So, if that is what a little-'a' atheist is, what is a big-'A' atheist?  I think the description as provided by Crommunist is pretty good and is summarized from a talk given by PZ Myers in Vancouver a few days ago. 
We’re not Atheists by accident, or because we haven’t yet heard how awesome YahwAlladdha is, but because we reject superstition and appeals to invisible authority as a basis for building a functioning society. We believe that evidence, reason, and an abiding respect for humanity is a much higher standard to which human beings should be held than the fear of a paternal sky-genie.
PZ later also explained that some atheists are "nihilists, believing that because there is no God, life is therefore meaningless."  I would venture to say that it is safe to assume that most people that fall into the big-'A' Atheist description tend to consider themselves as humanists, and being atheist, secular humanists.  I believe it is this humanist philosophy that drives Atheistic morality.

A misconception of Atheists (I'm pretty much done with the little-'a' atheist at this point) is that since they tend to be motivated by science, that science itself drives their morals.  I think it is important to note that science is by no means a substitute for any moral authority.  Science is pretty much amoral, nothing but a cold hard process and methodology to discover the truth.  While there are some Atheists out there that have proposed that science may one day be able to explain morals and ethics sooner rather than later.  Sam Harris gave a talk at TED about this.  I think Michael Specter, in his TED talk on Science Denialism said it best about science being nothing more than a process.  Outside of that process, there are serious discussions that need to be had about what science discovers and those are areas of law, ethics, morality, and even intellectual property.  I do not think it is accurate to believe that science alone can drive the morality of anyone, Atheist or theist.  Atheists replace religion's morality with the humanist philosophy.  While the Bible itself does have some very good morals in its pages, I think it fails miserably in many others, and therefore, falls well short as a basis for a moral code of conduct.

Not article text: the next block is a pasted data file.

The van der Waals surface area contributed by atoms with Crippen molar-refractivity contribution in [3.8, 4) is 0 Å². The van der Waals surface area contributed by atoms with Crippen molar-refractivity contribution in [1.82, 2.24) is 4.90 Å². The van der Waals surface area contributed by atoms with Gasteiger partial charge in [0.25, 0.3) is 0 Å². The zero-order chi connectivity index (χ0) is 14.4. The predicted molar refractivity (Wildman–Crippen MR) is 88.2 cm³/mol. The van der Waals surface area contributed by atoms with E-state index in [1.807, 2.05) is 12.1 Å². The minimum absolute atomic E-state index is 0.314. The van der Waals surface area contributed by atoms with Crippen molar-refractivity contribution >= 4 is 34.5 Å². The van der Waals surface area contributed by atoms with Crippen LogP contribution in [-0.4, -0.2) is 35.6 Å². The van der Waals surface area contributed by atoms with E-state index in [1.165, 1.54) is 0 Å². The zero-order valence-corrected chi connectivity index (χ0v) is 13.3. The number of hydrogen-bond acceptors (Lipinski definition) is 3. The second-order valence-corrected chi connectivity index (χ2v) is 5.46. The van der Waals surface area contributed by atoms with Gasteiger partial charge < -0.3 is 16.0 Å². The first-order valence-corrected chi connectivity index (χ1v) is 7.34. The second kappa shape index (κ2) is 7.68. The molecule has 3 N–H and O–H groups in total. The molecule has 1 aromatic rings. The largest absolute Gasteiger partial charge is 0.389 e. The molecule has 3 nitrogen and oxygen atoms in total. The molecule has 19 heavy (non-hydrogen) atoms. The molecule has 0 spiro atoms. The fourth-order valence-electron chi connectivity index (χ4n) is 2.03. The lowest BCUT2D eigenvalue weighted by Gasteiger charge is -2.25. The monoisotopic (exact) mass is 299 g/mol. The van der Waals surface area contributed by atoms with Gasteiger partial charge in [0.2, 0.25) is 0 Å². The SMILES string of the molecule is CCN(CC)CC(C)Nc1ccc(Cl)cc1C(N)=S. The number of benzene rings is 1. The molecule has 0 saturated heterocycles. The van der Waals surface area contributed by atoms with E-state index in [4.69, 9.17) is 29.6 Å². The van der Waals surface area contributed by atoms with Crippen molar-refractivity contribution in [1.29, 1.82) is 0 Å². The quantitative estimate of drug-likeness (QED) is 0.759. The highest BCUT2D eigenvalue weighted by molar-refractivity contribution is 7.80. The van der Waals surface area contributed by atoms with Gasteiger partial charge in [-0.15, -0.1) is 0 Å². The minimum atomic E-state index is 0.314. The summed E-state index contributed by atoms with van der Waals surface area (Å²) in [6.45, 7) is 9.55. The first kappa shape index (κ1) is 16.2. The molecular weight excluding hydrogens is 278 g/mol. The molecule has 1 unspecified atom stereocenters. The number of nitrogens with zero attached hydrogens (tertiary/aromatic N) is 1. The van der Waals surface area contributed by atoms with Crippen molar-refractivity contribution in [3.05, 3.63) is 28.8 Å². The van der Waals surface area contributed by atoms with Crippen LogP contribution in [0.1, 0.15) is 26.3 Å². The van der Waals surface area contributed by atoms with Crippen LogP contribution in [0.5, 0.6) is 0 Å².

Westboro May Have Friends?

This is the first of what figures to be several blog posts this evening. Today was what the military would call a "target rich environment." Although not necessarily in order of appearance, let's start off with good old Christian hate.

Warning!  If you do happen to go to the website linked below to look around, be sure to have a bath and/or shower running so you can quickly wash yourself of what you will see.  You will feel dirty afterward.

CNN is running a story about a non-denominational (because none would claim them?) church in Florida that is planning a Quran-burning event.  The church, The Dove World Outreach Center, may be just as vile as the good old Westboro Baptists.  In fact, today they held a No Homo Mayor protest at the city hall in Gainesville.  Their story starts with the following gem:
What is homosexuality? Detestable, indecent, wicked, offensive, perverted, shameful, unnatural, degrading, impure, futile, foolish, godless, dishonorable, a lie.